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A University of Reading student meeting a Baxter robot
Meeting Baxter

On humanoid robots, appearance and the uncanny valley

As we have said, interaction between humans and robots is important - and it is worth considering therefore the extent to which it is worth making robots appear like humans.

An industrial robot does not look much like a human, though a modern incarnation which we will show in this course, the Baxter Robot, has arms, torso and head which means it is more human-like.

In Science Fiction, however, robots that look more like humans - androids/humanoids - are more common. Some of the historical mechanical devices looked human - Frankenstein’s monster is clearly human like - and robots such as C3PO - or Data from Star Trek are more human-like.

More recent examples of humanoid robots include Honda’s Asimo or Repliee.

Related to this is the concept of prosthetic limbs. For someone who has lost a hand, arm or leg, perhaps in an accident or in a war; or who was born without such limbs, technology exists to provide an artificial limb. Such limbs can do tasks - so they can be considered robotic devices.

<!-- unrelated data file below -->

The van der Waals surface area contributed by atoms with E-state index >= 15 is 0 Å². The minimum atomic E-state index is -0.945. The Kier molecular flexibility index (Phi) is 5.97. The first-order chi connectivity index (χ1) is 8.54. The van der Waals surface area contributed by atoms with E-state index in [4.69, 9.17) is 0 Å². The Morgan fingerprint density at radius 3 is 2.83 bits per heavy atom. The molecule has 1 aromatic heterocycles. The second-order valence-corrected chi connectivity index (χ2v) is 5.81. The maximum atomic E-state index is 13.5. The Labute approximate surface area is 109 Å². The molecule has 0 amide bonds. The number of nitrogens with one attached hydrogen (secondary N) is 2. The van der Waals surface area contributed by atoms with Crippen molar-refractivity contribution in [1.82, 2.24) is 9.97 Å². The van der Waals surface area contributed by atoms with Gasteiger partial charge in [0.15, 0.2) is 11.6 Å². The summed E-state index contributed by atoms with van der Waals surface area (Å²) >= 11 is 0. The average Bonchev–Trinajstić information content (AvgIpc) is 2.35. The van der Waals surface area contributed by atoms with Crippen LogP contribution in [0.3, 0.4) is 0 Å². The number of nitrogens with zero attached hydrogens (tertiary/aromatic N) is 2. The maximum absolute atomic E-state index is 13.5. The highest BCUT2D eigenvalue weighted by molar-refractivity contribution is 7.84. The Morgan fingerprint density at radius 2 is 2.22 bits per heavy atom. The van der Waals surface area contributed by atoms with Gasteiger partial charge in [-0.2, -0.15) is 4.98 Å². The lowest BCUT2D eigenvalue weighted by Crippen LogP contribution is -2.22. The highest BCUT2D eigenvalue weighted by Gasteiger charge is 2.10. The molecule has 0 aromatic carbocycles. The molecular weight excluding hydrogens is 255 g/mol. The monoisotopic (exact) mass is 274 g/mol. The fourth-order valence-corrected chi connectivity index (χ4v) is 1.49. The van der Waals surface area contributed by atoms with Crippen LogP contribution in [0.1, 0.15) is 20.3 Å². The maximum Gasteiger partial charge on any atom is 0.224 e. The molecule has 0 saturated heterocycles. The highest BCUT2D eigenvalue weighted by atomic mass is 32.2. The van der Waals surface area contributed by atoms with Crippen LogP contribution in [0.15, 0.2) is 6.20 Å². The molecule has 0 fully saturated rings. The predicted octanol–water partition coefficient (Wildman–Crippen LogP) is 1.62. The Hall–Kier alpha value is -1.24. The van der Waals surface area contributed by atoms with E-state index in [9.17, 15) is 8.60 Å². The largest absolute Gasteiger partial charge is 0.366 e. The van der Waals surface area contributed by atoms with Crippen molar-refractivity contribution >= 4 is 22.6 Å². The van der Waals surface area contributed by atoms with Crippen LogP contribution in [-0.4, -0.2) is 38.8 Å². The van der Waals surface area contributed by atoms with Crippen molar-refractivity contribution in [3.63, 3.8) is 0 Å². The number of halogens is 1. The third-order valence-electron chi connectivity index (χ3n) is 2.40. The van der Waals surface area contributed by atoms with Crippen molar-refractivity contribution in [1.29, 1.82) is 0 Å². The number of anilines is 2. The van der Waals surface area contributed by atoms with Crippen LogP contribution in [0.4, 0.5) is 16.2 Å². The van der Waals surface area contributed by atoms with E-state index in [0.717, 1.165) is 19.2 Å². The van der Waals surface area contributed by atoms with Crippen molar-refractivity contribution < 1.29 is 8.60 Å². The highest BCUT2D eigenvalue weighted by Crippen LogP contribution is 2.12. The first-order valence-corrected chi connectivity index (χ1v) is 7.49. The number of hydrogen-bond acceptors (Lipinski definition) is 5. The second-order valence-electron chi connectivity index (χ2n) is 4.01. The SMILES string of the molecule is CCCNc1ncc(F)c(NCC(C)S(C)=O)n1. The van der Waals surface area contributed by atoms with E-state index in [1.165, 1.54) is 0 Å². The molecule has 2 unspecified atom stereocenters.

The earliest known example is of the Roman General Marcus Sergius who lost his right hand in the second Punic War and had an iron replacement hand for holding his shield. Pirates supposedly had wooden legs - or hooks in place of hands. Since then these replacement limbs have become more realistic.

The Uncanny valley

How realistic should they be made? If they become more realistic, are we as humans happier with them? An interesting aspect to this is the so called Uncanny valley - proposed by Professor Masahiro Mori in 1970. He suggested that we do indeed like these devices more as they become more human life-like, until they become too lifelike when we start to dislike them, before becoming more acceptable. This is illustrated in the figure below, which shows the reaction to a moving humanoid robot and a stuffed animal they become more lifelike.

A line graph displaying human likeness of an object against its familiarity, displaying the 'uncanny valley'

Figure 1: Line graph displaying the theory of the ‘Uncanny Valley’ (Click to expand) ©University of Reading

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This article is from the free online course:

Begin Robotics

University of Reading